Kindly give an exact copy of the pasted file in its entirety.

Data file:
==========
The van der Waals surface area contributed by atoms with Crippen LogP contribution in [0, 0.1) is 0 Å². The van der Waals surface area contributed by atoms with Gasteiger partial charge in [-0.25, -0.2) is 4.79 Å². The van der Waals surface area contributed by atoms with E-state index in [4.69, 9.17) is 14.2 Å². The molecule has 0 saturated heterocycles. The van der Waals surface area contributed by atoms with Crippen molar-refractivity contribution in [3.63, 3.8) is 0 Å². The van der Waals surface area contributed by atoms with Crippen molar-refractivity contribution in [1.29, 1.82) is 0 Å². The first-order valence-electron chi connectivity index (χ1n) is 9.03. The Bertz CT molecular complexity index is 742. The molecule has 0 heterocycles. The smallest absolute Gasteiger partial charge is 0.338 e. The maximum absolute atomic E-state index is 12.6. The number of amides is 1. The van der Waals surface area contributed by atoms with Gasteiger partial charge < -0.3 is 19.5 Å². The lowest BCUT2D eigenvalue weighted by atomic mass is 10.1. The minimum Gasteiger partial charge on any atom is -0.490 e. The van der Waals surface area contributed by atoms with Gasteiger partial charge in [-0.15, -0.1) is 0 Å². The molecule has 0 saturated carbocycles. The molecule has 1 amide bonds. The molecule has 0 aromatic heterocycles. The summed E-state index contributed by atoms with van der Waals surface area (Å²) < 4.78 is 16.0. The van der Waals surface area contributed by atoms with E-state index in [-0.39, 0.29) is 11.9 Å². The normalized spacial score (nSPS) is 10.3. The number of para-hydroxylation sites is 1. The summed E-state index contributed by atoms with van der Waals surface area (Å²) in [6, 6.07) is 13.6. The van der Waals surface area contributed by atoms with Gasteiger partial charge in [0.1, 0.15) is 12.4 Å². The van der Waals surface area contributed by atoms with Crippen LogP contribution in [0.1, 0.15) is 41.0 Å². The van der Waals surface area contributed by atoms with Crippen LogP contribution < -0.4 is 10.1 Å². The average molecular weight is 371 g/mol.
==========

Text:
The van der Waals surface area contributed by atoms with Crippen LogP contribution in [0, 0.1) is 0 Å². The van der Waals surface area contributed by atoms with Gasteiger partial charge in [-0.25, -0.2) is 4.79 Å². The van der Waals surface area contributed by atoms with E-state index in [4.69, 9.17) is 14.2 Å². The molecule has 0 saturated heterocycles. The van der Waals surface area contributed by atoms with Crippen molar-refractivity contribution in [3.63, 3.8) is 0 Å². The van der Waals surface area contributed by atoms with Crippen molar-refractivity contribution in [1.29, 1.82) is 0 Å². The first-order valence-electron chi connectivity index (χ1n) is 9.03. The Bertz CT molecular complexity index is 742. The molecule has 0 heterocycles. The smallest absolute Gasteiger partial charge is 0.338 e. The maximum absolute atomic E-state index is 12.6. The number of amides is 1. The van der Waals surface area contributed by atoms with Gasteiger partial charge < -0.3 is 19.5 Å². The lowest BCUT2D eigenvalue weighted by atomic mass is 10.1. The minimum Gasteiger partial charge on any atom is -0.490 e. The van der Waals surface area contributed by atoms with Gasteiger partial charge in [-0.15, -0.1) is 0 Å². The molecule has 0 saturated carbocycles. The molecule has 1 amide bonds. The molecule has 0 aromatic heterocycles. The summed E-state index contributed by atoms with van der Waals surface area (Å²) < 4.78 is 16.0. The van der Waals surface area contributed by atoms with E-state index in [-0.39, 0.29) is 11.9 Å². The normalized spacial score (nSPS) is 10.3. The number of para-hydroxylation sites is 1. The summed E-state index contributed by atoms with van der Waals surface area (Å²) in [6, 6.07) is 13.6. The van der Waals surface area contributed by atoms with Gasteiger partial charge in [0.1, 0.15) is 12.4 Å². The van der Waals surface area contributed by atoms with Crippen LogP contribution in [0.1, 0.15) is 41.0 Å². The van der Waals surface area contributed by atoms with Crippen LogP contribution < -0.4 is 10.1 Å². The average molecular weight is 371 g/mol.